Dennis Alcapone

65 Years

Personal Information

The art of talk-over on record has been evident throughout the history of Afro-American and Afro-Caribbean sounds, but it was not until the sixties that deejays could lay claim to being recording artistes in their own right.

The first to make their mark were such pioneering toasters as Sir Lord Comic, Count Matchuki and King Stitt, who served their musical apprenticeships jocking at hugely popular sound system dances that provided the focus for the island’s thriving music scene. But it was not until U Roy began toasting over specially mixed dub-plates of a selected few Duke Reid rock steady rhythms for King Tubby’s Hometown Hi Fi in 1969 that the style first really caught the imagination of the Jamaican public.

The enormous success of these sides sparked frenzy among producers, eager to jump on the deejay bandwagon. Of those who burst forth upon the island’s music scene at this time, none proved more popular than Dennis Alcapone.

Aside from his choice of superb original songs over which to record, Dennis’ popularity was primarily due to a unique style, which belied a deceptively relaxed way with lyrics. His unique style had been developed during his time with the El Paso sound system, which operated from 1969 to the early months of 1970.

With Dennis as the main attraction, and both Lizzy and Samuel The First as alternate deejays, the El Paso set quickly became one of the island’s most popular systems, drawing huge crowds and causing roadblocks wherever it played. Following the launch of his recording career, Dennis repeated his success in the national charts and selling records in countries as far afield as Britain and Canada.

In an interview with Ray Hurford and Geoff Sullivan of the reggae fanzine, ‘Small Axe’, Dennis recalled his early days:

‘At the time, I was playing El Paso, we had dubs playing. We would go into the studio and get the raw rhythm and play it. But we had to be careful, because with a few juice to the head, a few spliff to he head and the rhythm so nice’

Can you imagine this record, ‘Moonlight Lover’, you kept hearing it. The on night, you hear the introduction and you’re supposed to hear the vocal next, and you hear’the BASS! It was excitement, pure excitement!!! The people went wild, then they hear the deejay start toasting to it and it make them even wilder. That is how this thing catch on so much.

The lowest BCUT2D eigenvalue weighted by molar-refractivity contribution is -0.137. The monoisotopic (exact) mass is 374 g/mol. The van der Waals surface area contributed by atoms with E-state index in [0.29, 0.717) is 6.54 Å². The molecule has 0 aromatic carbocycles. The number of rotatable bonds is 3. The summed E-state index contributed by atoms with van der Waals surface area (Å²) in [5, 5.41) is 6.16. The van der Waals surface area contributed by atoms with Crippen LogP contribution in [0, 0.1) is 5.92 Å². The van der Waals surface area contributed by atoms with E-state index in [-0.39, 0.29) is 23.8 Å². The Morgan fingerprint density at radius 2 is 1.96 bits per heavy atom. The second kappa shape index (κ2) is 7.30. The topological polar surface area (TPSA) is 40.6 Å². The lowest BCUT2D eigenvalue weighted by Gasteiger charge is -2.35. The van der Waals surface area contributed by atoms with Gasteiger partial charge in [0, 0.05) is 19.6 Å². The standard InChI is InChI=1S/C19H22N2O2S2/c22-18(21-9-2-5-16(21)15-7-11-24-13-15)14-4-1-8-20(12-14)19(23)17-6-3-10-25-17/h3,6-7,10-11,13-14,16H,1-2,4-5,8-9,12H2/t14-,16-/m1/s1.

‘Wake The Town’ [by U Roy], that record sold like hot bread. Worse when he did ‘Rule The Nation’ ‘ people line up outside Duke Reid’s studio, waiting for the record to come off the press. People who owned record shops in those days licked their fingers. On a weekend, they know they could sell 10,000 U Roy [records]. And how U Roy put over his lyrics was completely different from King Stitt [who] was more or less a shouter’he was riding, but U Roy gave the rhythm more jive. And I come with a sing talk’so the people could sing along.’

Dennis’ ‘singing style’ was pioneered on his early records, notably those for Keith Hudson Clement ‘Coxson’ Dodd and Winston ‘Niney’ Holness, all of whom produced the singer in 1970.

Over the next couple of years, his output remained prolific, recording for a succession of Kingston-based producers, whose number included Byron Smith, Phil Pratt, Bunny Lee, Alvin Ranglin, Prince Buster, Sonia Pottinger, Lee Perry, Prince Tony, Winston Riley, Joe Gibbs, Clive Chin and Duke Reid. The latter, who had issued U Roy’s earliest hits, repeated his success with Dennis, with sides such as ‘Number One Station’, ‘Rock To The Beat’, ‘The Great Woggie’, ‘Wake Up Jamaica’, ‘Teach the Children’ and ‘Musical Alphabet’ all becoming significant local hits. The producer also gathered a number of these, along with tracks by Lizzy for the best-selling LP, ‘Soul To Soul ‘ DJ’s Choice’, while Coxson Dodd and Bunny Lee issued the ‘Forever Version’ and ‘Guns Don’t Argue’ collections.

Around 1972, Dennis also began producing material, releasing ‘Get In The Groove’, featuring himself alongside Dennis Brown, ‘Ape Man’ by Augustus Pablo and Delroy Wilson‘s ‘Little Village’. Meanwhile, his enormous popularity was reflected in Swing magazine‘s music awards for 1971/2, at which he was presented with a cup for being the island’s most popular deejay.

In 1973, Dennis embarked on a successful six-week tour of the UK and shortly after returning to Jamaica, decided to make Britain his permanent home. Although his output dropped off considerably following his relocation to London, he still occasionally provided glimpses of his undeniable talent, with recordings for a number of UK based producers, most notably Sydney Crooks and Count Shelley.

Tragically, Dennis’ career came to an abrupt halt in 1979 following the death of his mother, who had been his major source of inspiration throughout his career. And while he has since resumed his deejaying career, regularly reminding audiences that he has lost of the talent that first made him a star in the early 1970s.

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